Display looks back at history of Leeds communities
A new display is turning back the clock to explore the fascinating history of communities in Leeds- as told by the people who live there.
The Mapping Leeds display at Leeds City Museum has seen people from different areas of the city contribute ideas and historic images to help the museum tell the story of their area and paint a picture of life in Leeds through the ages.
Areas which feature in the display include Cross Gates, Aireborough, Pudsey, Barwick in Elmet, Horsforth, Little London and Beeston, with each one shown on a banner and placed on the giant map in the museum’s Broderick Hall.
Different community groups who contributed to the display include J-Fest and Makor, Irish Arts, Heritage Corner, Corpus Christi Catholic College, Leeds GATE, the Polish Parish, the LGBT Hub and the city’s Asian community.
A series of related objects are also on display in the hall.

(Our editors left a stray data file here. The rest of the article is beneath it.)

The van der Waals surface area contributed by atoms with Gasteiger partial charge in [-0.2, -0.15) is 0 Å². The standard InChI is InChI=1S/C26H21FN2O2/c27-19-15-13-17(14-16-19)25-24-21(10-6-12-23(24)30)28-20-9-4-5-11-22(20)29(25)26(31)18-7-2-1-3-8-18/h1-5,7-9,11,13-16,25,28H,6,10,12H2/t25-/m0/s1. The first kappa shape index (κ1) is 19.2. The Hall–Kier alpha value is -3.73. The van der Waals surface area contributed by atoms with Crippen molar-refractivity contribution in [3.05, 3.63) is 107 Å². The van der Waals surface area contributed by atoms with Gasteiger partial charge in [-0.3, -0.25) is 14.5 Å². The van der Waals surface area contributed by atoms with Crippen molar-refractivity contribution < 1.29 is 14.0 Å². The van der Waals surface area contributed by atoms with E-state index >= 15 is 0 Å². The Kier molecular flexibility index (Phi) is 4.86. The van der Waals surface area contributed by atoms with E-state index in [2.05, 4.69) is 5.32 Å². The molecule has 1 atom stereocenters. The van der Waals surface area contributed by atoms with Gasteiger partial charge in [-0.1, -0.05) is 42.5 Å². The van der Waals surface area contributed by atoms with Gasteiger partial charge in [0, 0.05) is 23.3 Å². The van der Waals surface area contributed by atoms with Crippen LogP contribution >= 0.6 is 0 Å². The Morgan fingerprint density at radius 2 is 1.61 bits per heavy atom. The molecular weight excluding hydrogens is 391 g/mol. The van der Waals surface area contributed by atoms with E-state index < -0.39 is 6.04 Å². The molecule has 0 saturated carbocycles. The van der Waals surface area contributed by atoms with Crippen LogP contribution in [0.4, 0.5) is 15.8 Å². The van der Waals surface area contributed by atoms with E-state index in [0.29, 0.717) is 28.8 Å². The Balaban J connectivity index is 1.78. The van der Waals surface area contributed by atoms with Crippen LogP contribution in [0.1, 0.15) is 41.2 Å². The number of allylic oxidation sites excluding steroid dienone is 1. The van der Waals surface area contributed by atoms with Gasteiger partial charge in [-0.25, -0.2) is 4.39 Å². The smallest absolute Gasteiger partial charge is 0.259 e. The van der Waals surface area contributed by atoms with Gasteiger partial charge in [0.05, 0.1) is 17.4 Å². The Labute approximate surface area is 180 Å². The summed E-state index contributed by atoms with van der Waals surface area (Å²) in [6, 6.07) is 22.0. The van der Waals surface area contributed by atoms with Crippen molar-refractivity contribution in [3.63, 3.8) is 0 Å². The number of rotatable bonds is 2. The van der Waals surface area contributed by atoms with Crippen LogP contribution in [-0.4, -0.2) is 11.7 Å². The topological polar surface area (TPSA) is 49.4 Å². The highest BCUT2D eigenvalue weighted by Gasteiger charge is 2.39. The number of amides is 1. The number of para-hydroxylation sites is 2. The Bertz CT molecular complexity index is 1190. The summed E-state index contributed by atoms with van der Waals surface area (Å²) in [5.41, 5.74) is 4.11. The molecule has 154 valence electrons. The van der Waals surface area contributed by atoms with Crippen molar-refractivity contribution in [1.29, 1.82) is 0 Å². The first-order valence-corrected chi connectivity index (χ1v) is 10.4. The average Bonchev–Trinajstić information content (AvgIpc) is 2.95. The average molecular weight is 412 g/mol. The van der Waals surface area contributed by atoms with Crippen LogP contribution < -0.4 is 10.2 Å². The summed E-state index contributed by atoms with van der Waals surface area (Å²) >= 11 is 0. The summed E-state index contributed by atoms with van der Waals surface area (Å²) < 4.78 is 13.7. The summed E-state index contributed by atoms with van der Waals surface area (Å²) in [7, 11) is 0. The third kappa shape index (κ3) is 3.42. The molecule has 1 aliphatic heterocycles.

Images on display include:
- A picture of Martha Chippendale, who was born 1877 and, at the age of 16, joined the Salvation Army and rose to the rank of Brigadier.
She was awarded an MBE after WW1 in recognition of the work done caring for servicemen. Her funeral was held in Yeadon, as a mark of respect all the mills closed on the day. The image is on display courtesy of Aireborough Historical Society.
- An image of Cross Gates from 1890 courtesy of East Leeds History and Archaeology Society.
- A photo of Wesleyan Chapel, Town Street, Beeston, pre 1910 courtesy of Beeston Historical Society.
- Horsforth Town Street 1905 from museum’s collections by Francis Frith & Co Ltd.
- An image of the much-loved Barwick Maypole being put up using ropes and ladders in 1954, courtesy of Barwick in Elmet Historical Society.
Councillor Brian Selby, Leeds City Council’s lead member for museums and galleries said:
“This really is a display for the people of Leeds, by the people of Leeds and it’s wonderful that so many of our communities have been involved in bringing it together.
“Leeds is a city with so much history and bringing it all together in this way paints a powerful picture of just how rich and diverse our heritage really is.”
Mapping Leeds can be seen at Leeds City Museum on Millennium Square, which is free to enter, until this Sunday. It will return at other times through the year.